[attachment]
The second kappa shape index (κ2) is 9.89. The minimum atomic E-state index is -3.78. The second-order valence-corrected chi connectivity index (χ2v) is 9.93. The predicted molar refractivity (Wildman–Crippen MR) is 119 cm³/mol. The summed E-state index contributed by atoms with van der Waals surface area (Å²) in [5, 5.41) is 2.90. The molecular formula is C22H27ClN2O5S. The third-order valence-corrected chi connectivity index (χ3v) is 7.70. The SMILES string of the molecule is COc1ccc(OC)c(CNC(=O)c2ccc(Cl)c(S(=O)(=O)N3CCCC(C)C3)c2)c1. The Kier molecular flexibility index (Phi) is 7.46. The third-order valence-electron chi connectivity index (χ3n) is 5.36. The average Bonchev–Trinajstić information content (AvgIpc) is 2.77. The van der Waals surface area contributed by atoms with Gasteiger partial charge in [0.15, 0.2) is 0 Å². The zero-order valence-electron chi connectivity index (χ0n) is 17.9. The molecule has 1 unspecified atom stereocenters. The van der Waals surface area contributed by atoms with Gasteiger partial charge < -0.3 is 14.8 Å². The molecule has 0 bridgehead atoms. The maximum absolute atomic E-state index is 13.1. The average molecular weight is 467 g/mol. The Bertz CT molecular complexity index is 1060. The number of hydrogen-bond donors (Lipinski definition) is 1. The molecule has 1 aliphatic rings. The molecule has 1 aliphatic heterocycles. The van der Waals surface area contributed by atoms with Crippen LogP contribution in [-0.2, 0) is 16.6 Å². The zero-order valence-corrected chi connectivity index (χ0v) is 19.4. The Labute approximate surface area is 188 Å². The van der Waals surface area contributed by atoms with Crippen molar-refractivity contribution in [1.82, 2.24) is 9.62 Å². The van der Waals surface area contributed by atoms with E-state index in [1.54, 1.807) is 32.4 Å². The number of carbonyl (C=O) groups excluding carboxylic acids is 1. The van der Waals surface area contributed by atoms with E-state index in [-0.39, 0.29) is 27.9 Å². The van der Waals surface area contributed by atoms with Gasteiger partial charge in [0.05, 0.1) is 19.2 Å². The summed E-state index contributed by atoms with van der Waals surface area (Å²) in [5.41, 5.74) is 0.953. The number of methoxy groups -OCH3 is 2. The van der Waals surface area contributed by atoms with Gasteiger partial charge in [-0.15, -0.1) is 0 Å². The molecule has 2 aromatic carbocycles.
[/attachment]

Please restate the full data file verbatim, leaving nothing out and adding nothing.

The second kappa shape index (κ2) is 9.89. The minimum atomic E-state index is -3.78. The second-order valence-corrected chi connectivity index (χ2v) is 9.93. The predicted molar refractivity (Wildman–Crippen MR) is 119 cm³/mol. The summed E-state index contributed by atoms with van der Waals surface area (Å²) in [5, 5.41) is 2.90. The molecular formula is C22H27ClN2O5S. The third-order valence-corrected chi connectivity index (χ3v) is 7.70. The SMILES string of the molecule is COc1ccc(OC)c(CNC(=O)c2ccc(Cl)c(S(=O)(=O)N3CCCC(C)C3)c2)c1. The Kier molecular flexibility index (Phi) is 7.46. The third-order valence-electron chi connectivity index (χ3n) is 5.36. The average Bonchev–Trinajstić information content (AvgIpc) is 2.77. The van der Waals surface area contributed by atoms with Gasteiger partial charge in [0.15, 0.2) is 0 Å². The zero-order valence-electron chi connectivity index (χ0n) is 17.9. The molecule has 1 unspecified atom stereocenters. The van der Waals surface area contributed by atoms with Gasteiger partial charge < -0.3 is 14.8 Å². The molecule has 0 bridgehead atoms. The maximum absolute atomic E-state index is 13.1. The average molecular weight is 467 g/mol. The Bertz CT molecular complexity index is 1060. The number of hydrogen-bond donors (Lipinski definition) is 1. The molecule has 1 aliphatic rings. The molecule has 1 aliphatic heterocycles. The van der Waals surface area contributed by atoms with Crippen LogP contribution in [-0.2, 0) is 16.6 Å². The zero-order valence-corrected chi connectivity index (χ0v) is 19.4. The Labute approximate surface area is 188 Å². The van der Waals surface area contributed by atoms with Crippen molar-refractivity contribution in [1.82, 2.24) is 9.62 Å². The van der Waals surface area contributed by atoms with E-state index in [1.54, 1.807) is 32.4 Å². The number of carbonyl (C=O) groups excluding carboxylic acids is 1. The van der Waals surface area contributed by atoms with E-state index in [-0.39, 0.29) is 27.9 Å². The van der Waals surface area contributed by atoms with Gasteiger partial charge in [0.05, 0.1) is 19.2 Å². The summed E-state index contributed by atoms with van der Waals surface area (Å²) in [5.41, 5.74) is 0.953. The number of methoxy groups -OCH3 is 2. The van der Waals surface area contributed by atoms with Gasteiger partial charge in [-0.15, -0.1) is 0 Å². The molecule has 2 aromatic carbocycles.